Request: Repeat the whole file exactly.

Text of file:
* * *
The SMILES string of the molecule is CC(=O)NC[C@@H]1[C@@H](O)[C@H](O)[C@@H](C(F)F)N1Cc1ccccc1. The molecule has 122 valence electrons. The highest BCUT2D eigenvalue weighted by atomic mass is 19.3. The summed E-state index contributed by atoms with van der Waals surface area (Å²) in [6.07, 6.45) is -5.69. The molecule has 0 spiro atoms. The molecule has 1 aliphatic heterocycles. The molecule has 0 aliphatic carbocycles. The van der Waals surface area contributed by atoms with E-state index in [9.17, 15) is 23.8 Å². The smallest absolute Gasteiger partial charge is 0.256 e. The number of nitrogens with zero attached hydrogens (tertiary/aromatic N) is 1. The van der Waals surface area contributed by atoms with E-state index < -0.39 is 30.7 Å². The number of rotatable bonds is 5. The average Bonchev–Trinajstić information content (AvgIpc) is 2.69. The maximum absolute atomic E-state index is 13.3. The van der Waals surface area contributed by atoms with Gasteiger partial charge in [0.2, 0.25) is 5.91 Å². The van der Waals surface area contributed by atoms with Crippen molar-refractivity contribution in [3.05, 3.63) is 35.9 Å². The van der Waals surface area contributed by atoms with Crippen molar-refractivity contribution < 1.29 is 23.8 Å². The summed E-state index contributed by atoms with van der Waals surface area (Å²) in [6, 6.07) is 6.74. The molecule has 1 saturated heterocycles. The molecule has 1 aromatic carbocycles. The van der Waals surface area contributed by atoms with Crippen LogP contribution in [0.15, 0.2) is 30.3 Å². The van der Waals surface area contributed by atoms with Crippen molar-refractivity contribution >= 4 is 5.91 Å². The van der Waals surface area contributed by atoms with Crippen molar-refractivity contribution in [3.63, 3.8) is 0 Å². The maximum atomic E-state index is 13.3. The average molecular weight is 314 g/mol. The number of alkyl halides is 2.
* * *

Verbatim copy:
The SMILES string of the molecule is CC(=O)NC[C@@H]1[C@@H](O)[C@H](O)[C@@H](C(F)F)N1Cc1ccccc1. The molecule has 122 valence electrons. The highest BCUT2D eigenvalue weighted by atomic mass is 19.3. The summed E-state index contributed by atoms with van der Waals surface area (Å²) in [6.07, 6.45) is -5.69. The molecule has 0 spiro atoms. The molecule has 1 aliphatic heterocycles. The molecule has 0 aliphatic carbocycles. The van der Waals surface area contributed by atoms with E-state index in [9.17, 15) is 23.8 Å². The smallest absolute Gasteiger partial charge is 0.256 e. The number of nitrogens with zero attached hydrogens (tertiary/aromatic N) is 1. The van der Waals surface area contributed by atoms with E-state index < -0.39 is 30.7 Å². The number of rotatable bonds is 5. The average Bonchev–Trinajstić information content (AvgIpc) is 2.69. The maximum absolute atomic E-state index is 13.3. The van der Waals surface area contributed by atoms with Gasteiger partial charge in [0.2, 0.25) is 5.91 Å². The van der Waals surface area contributed by atoms with Crippen molar-refractivity contribution in [3.05, 3.63) is 35.9 Å². The van der Waals surface area contributed by atoms with Crippen molar-refractivity contribution < 1.29 is 23.8 Å². The summed E-state index contributed by atoms with van der Waals surface area (Å²) in [6, 6.07) is 6.74. The molecule has 1 saturated heterocycles. The molecule has 1 aromatic carbocycles. The van der Waals surface area contributed by atoms with Crippen LogP contribution in [0.15, 0.2) is 30.3 Å². The van der Waals surface area contributed by atoms with Crippen molar-refractivity contribution >= 4 is 5.91 Å². The van der Waals surface area contributed by atoms with Crippen molar-refractivity contribution in [3.63, 3.8) is 0 Å². The maximum atomic E-state index is 13.3. The average molecular weight is 314 g/mol. The number of alkyl halides is 2.